Camellia sasanqua ‘Midnight Lover’. A new introduction from Camellia Forest Nursery. The color is crimson pink, not true red like in ‘Yuletide’ and ‘Mieko Tanaka’. The flower shape is interestingly asymmetrical. This is a nice plant, but I will probably give it to somebody since 1) I already have both reds (‘Yuletide’, ‘Mieko Tanaka’) and dark pinks (‘Reverend Ida’, ‘Bonanza’) and 2) it does not fit into my hybridizing program (I am interested in small leaves and variegation)
Camellia sasanqua ‘Miss Ed’ is a very unreliable beauty. Sometimes (like 1 time out of 100) you get a strikingly beautiful flower from this plant, but 99 times out of 100 you don’t. Most ‘Miss Ed’ flowers suffer from a combination of not particularly well-formed petals with deformed stamens. I don’t mind the absence of stamens in reliable formal double plants like ‘Chansonette’, but if the stamens are present at all, they should look good. Unfortunately with ‘Miss Ed’ they usually don’t. In addition, I am not impressed with its growth habit – generally upright with somewhat chaotic branching and spreading. Having said that, I can show that sometimes ‘Miss Ed’ does looks good:
Camellia sasanqua ‘Sarrel’ is a nice low-growing, almost creeping plant with large pink double flowers. Unfortunately it does not feet my breeding objectives (small leaves) so I gave it away.
Here is what Camellia Forest Nursery catalor says about it:
“This spreading plant could easily be kept under two feet tall with a little pruning or training of the branches. The first time my plant bloomed I had to run for the camera since it was a perfect formal double pink flower. The bloom peaks in mid season. This was introduced by Bobby Green.”
I got this plant from Tom Nuccio. Tom told me that he got it from a person named Perkins under the name ‘Gingetsu’. Obviously this plant is not ‘Gingetsu’ because the real ‘Gingetsu’ is a well-known white Camellia sasanqua, from Higo-sazanka group of cultivars, originated in Japanese province of Kumamoto.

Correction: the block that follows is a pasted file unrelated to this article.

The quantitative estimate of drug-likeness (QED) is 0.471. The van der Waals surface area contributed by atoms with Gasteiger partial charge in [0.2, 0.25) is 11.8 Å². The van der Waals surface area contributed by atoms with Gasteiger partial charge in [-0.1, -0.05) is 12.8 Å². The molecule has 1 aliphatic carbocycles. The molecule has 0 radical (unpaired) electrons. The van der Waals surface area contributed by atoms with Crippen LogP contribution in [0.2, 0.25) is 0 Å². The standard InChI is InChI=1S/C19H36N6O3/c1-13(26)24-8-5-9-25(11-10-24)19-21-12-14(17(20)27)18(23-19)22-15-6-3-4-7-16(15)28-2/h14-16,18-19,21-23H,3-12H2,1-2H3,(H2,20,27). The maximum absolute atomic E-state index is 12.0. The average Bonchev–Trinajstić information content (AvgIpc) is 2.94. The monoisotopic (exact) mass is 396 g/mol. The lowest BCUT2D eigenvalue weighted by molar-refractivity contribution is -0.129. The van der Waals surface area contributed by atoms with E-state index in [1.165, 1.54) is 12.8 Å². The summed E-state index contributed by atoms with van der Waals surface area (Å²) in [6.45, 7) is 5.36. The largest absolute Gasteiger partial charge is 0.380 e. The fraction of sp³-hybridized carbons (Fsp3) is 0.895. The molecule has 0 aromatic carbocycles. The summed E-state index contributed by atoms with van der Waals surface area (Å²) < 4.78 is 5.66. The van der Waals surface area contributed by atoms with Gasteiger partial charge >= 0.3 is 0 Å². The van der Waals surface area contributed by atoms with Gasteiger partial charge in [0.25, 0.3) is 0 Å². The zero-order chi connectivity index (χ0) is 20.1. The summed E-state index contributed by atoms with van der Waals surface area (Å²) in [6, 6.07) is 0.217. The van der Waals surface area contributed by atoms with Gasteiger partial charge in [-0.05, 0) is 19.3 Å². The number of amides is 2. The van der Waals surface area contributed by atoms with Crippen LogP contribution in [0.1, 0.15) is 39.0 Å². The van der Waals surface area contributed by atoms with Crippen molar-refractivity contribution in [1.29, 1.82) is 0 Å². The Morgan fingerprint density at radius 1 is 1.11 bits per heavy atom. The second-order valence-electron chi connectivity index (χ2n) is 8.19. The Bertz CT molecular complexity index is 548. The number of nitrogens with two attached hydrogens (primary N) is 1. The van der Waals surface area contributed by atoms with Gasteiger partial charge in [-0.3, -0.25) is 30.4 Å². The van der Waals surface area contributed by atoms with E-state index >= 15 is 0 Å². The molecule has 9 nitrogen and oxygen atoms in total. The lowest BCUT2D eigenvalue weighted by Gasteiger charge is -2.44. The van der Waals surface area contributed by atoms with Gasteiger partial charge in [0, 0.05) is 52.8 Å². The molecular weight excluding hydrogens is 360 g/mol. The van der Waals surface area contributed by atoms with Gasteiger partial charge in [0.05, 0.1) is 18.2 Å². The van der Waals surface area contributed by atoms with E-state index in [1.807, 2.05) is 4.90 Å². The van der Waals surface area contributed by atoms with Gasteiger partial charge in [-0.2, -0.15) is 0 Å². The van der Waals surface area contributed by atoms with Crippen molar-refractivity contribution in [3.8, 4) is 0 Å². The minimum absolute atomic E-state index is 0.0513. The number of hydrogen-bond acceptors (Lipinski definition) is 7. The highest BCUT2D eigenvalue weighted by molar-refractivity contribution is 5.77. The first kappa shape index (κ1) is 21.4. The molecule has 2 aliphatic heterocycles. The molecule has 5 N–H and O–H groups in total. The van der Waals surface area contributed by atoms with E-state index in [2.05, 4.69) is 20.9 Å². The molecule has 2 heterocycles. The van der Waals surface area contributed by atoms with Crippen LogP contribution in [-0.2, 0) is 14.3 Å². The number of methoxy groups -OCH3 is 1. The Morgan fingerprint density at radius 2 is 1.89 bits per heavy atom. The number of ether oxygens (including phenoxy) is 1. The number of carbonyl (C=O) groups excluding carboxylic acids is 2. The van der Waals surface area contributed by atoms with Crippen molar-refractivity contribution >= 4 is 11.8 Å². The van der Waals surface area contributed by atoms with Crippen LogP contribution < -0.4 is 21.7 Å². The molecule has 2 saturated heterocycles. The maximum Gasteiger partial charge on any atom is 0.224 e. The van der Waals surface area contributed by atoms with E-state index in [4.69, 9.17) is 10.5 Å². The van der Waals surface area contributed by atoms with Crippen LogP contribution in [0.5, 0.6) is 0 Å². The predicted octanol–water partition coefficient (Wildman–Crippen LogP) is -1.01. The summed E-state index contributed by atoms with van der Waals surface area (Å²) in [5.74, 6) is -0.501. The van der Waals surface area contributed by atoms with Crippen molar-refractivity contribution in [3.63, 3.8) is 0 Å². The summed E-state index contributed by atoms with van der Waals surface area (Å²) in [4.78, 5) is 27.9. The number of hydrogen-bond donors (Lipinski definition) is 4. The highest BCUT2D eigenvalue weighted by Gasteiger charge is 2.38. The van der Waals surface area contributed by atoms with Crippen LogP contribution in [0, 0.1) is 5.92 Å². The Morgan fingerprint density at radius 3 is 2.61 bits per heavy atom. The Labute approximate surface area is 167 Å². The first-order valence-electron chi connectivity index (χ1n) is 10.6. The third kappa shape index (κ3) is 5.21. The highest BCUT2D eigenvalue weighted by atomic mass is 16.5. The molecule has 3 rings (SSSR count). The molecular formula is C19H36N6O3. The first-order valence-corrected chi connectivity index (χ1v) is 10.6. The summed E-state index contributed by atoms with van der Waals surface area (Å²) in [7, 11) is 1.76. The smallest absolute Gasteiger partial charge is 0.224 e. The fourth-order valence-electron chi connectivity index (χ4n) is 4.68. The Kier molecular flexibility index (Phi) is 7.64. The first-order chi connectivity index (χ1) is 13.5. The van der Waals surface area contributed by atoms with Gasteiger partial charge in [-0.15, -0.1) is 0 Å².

I suspect this misnamed ‘Gingetsu Perkins’ might be a cross between C. sasanqua and C. reticulata. Its flower size is unusually big for sasanqua, but it has a good sun tolerange. It is also fast growing, upright and somewhat loose. It is much easier to cross C. sasanqua with C. reticulata than to cross C. sasanqua with C. japonica because of their chromosome counts. Both C. sasanqua and C. reticulata usually have 90 chromosomes, while C. japonica – just 30. For more information about Camellia chromosomes see Camellia sasanqua botany (with pictures).
One of my ‘Gingetsu Perkins’ plants got what looks like a bud mutation, and produced a flower with petaloids:
This new little camellia looks very unusual for anybody except probably a hardcore Camellia botanist. The flowers of ‘Tiny Gem’ are tiny, stamens have orangish tint, small dark leaves are unusually serrated, stem nodes and internodes do not look like anything in japonica-sasanqua-reticulata world. In addition, ‘Tiny Gem’s’ growth habit is chaotic and the plant requires full shade to grow well.
According to Tom Nuccio, the originator of ‘Tiny Gem’, this plant is likely to be a seedling of C. fraterna, a species from Theopsys section of Camellia genus. Now if we look into Ming Tien Lu’s book about camellia species, we find that Theopsys clade is very distant from Paracamellia clade where C. sasanqua belongs. In fact, Theopsys is much closer to tea plant – Camellia sinensis of Thea section of the genus.
Therefore it is unlikely I can ever cross any relative of C. sasanqua with ‘Tiny Gem’. So I don’t need this cultivar. But if you like strange compact plants for your shady patio, this plant might be just right for you. If you live in northern California and want to get this plant from me – see the details at ANNUAL GIVEAWAY OF CAMELLIAS
Every year I am giving away some camellias from my collection. Most of giveaways are very nice garden plants; they just don’t fit my hybridization program or I have too many plants of this variety. The events I am going to use this year to distribute plants include:
A meeting of San Francisco Peninsula Camellia Society:
BRAD KING – MY CAMELLIA JOURNEY
Monday, November 18, 7 pm to 9 pm
Veterans’ Memorial Building
1435 Madison Avenue, Redwood City
I also may distribute some at the meeting of Santa Clara County Camellia Society:
Wednesday, November 20, 7.30 pm
1505 Warburton Ave
Santa Clara, CA 95050
And finally if anything left, I will do giveaways at Russian party Shashlyking Bay Area:
Saturday, November 23, 11 am to 5 pm
Ortega Park, Sunnyvale, California
Here is a brief overview of some plants I plan to giveaway this year: